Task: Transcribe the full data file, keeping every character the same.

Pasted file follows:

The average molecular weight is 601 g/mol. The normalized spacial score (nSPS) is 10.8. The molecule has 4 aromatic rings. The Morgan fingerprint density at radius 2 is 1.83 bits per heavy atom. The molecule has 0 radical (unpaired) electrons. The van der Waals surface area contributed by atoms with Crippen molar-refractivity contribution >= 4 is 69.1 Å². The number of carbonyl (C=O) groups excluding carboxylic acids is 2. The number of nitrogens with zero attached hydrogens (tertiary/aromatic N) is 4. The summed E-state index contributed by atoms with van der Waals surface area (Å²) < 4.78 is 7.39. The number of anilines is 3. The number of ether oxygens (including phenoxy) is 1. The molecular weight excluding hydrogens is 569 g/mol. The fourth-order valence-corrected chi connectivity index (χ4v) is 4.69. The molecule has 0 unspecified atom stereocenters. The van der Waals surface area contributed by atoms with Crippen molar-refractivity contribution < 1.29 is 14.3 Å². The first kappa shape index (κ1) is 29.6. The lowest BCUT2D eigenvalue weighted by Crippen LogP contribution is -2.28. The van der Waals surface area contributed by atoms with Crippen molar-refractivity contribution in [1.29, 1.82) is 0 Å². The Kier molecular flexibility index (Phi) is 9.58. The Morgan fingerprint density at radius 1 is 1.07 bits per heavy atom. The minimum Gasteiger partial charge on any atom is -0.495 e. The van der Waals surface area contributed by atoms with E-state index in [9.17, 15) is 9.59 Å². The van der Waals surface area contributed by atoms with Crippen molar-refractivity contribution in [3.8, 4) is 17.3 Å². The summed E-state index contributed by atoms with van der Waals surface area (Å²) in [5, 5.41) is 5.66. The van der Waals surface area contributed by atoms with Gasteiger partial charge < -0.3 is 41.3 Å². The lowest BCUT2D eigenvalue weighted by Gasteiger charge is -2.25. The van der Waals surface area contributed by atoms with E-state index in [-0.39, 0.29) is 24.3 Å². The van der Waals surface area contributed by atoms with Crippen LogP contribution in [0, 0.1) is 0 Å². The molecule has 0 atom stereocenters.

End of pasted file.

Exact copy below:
The average molecular weight is 601 g/mol. The normalized spacial score (nSPS) is 10.8. The molecule has 4 aromatic rings. The Morgan fingerprint density at radius 2 is 1.83 bits per heavy atom. The molecule has 0 radical (unpaired) electrons. The van der Waals surface area contributed by atoms with Crippen molar-refractivity contribution >= 4 is 69.1 Å². The number of carbonyl (C=O) groups excluding carboxylic acids is 2. The number of nitrogens with zero attached hydrogens (tertiary/aromatic N) is 4. The summed E-state index contributed by atoms with van der Waals surface area (Å²) < 4.78 is 7.39. The number of anilines is 3. The number of ether oxygens (including phenoxy) is 1. The molecular weight excluding hydrogens is 569 g/mol. The fourth-order valence-corrected chi connectivity index (χ4v) is 4.69. The molecule has 0 unspecified atom stereocenters. The van der Waals surface area contributed by atoms with Crippen molar-refractivity contribution < 1.29 is 14.3 Å². The first kappa shape index (κ1) is 29.6. The lowest BCUT2D eigenvalue weighted by Crippen LogP contribution is -2.28. The van der Waals surface area contributed by atoms with Crippen molar-refractivity contribution in [1.29, 1.82) is 0 Å². The Kier molecular flexibility index (Phi) is 9.58. The Morgan fingerprint density at radius 1 is 1.07 bits per heavy atom. The minimum Gasteiger partial charge on any atom is -0.495 e. The van der Waals surface area contributed by atoms with E-state index in [9.17, 15) is 9.59 Å². The van der Waals surface area contributed by atoms with Crippen molar-refractivity contribution in [3.8, 4) is 17.3 Å². The summed E-state index contributed by atoms with van der Waals surface area (Å²) in [5, 5.41) is 5.66. The van der Waals surface area contributed by atoms with Gasteiger partial charge < -0.3 is 41.3 Å². The lowest BCUT2D eigenvalue weighted by Gasteiger charge is -2.25. The van der Waals surface area contributed by atoms with E-state index in [-0.39, 0.29) is 24.3 Å². The van der Waals surface area contributed by atoms with Crippen LogP contribution in [0, 0.1) is 0 Å². The molecule has 0 atom stereocenters.